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The page below is a sample from the LabCE course Beta Thalassemia. Access the complete course and earn ASCLS P.A.C.E.-approved continuing education credits by subscribing online.

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Anemia in Beta Thalassemia

There is often an excess production or accumulation of globin chains in thalassemias whose genes are not affected by the deletion. In beta thalassemia, this may be seen as an increase in gamma chain and delta chain production, leading to increased levels of hemoglobin F and A2 respectively. These hemoglobins have a higher oxygen affinity, leading to decreased oxygenation of the tissues and clinical symptoms respective to this state.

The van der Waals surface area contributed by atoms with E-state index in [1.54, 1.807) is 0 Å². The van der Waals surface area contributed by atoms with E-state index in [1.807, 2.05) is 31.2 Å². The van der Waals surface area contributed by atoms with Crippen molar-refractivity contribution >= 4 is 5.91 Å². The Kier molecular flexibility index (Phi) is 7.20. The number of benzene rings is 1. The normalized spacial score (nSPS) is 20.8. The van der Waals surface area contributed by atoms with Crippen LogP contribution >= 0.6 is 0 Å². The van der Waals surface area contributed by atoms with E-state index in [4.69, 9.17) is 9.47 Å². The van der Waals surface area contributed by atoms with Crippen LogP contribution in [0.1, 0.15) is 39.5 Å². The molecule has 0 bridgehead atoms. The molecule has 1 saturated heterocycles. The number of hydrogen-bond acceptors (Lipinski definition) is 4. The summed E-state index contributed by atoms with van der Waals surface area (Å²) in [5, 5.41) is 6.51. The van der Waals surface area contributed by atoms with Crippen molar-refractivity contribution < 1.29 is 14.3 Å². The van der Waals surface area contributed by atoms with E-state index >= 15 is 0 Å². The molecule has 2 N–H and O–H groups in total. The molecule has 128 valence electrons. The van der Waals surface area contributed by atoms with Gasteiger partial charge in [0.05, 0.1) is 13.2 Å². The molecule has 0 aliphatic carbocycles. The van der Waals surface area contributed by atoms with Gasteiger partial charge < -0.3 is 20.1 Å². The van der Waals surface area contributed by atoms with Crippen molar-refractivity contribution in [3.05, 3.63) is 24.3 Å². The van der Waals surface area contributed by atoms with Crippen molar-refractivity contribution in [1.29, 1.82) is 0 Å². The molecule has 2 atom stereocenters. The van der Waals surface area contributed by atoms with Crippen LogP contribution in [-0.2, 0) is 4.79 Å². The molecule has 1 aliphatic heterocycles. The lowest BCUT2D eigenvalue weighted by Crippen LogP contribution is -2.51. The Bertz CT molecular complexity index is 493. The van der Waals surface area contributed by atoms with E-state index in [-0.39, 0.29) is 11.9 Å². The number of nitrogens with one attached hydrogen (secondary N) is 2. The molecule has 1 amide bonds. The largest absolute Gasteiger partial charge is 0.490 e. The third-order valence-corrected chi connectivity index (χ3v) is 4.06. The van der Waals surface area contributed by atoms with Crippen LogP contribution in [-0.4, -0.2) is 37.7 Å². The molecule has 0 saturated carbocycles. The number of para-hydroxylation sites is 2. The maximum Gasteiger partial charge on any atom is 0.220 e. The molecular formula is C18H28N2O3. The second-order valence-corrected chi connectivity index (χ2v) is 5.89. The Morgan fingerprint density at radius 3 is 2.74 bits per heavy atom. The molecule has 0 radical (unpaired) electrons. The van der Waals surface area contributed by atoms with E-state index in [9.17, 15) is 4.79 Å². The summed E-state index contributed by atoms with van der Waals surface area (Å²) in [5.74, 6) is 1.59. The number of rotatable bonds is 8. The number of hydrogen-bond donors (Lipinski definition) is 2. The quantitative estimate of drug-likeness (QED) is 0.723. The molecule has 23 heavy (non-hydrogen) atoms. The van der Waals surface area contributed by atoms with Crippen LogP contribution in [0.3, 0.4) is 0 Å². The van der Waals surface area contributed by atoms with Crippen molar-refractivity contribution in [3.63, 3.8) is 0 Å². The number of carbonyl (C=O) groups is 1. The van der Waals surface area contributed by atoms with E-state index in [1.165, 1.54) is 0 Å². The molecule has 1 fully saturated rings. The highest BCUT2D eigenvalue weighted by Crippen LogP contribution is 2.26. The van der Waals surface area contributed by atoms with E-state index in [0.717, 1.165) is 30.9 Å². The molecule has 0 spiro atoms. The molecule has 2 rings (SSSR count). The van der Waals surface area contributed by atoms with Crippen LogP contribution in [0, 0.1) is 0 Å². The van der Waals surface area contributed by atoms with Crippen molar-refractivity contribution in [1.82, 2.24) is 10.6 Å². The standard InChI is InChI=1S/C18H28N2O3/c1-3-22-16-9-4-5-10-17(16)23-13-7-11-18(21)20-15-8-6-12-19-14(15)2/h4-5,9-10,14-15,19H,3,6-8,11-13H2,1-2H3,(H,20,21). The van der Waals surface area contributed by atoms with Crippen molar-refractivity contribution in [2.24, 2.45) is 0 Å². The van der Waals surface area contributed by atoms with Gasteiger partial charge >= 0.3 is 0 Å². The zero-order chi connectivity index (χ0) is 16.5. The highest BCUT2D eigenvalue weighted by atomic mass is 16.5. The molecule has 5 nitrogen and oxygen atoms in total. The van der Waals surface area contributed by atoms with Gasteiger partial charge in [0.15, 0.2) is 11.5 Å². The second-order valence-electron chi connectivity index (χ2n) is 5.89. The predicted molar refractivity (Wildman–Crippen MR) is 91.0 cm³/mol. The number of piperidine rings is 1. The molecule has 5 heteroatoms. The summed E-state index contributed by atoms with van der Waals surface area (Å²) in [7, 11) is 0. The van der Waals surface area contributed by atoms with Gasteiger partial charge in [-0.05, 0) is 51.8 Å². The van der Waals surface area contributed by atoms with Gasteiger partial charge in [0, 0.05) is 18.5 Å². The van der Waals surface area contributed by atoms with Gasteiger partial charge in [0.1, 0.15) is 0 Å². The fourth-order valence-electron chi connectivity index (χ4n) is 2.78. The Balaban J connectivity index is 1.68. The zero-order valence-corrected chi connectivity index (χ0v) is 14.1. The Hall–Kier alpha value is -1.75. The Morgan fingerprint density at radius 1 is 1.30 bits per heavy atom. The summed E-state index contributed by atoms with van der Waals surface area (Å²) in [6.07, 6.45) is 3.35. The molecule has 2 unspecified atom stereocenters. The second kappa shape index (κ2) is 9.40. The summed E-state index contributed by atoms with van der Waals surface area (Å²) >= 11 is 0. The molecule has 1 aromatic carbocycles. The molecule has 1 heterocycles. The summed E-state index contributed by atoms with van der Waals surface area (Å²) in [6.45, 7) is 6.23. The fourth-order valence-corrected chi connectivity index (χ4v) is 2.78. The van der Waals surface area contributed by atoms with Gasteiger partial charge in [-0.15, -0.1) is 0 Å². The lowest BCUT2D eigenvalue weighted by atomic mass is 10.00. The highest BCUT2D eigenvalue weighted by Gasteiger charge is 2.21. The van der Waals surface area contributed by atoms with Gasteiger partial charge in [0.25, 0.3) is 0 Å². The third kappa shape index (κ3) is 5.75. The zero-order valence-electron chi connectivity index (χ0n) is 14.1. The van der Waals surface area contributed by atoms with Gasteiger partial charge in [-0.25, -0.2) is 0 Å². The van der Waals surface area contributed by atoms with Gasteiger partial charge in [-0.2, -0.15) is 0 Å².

In addition the excess free alpha chains produced in this condition form insoluble precipitates within the red blood cells, often causing red cell membrane damage and decreased cellular deformability. This leads to a hemolytic anemia. Adding to the anemia is a decrease in the total amount of hemoglobin produced in spite of the erythroid hyperplasia of the bone marrow.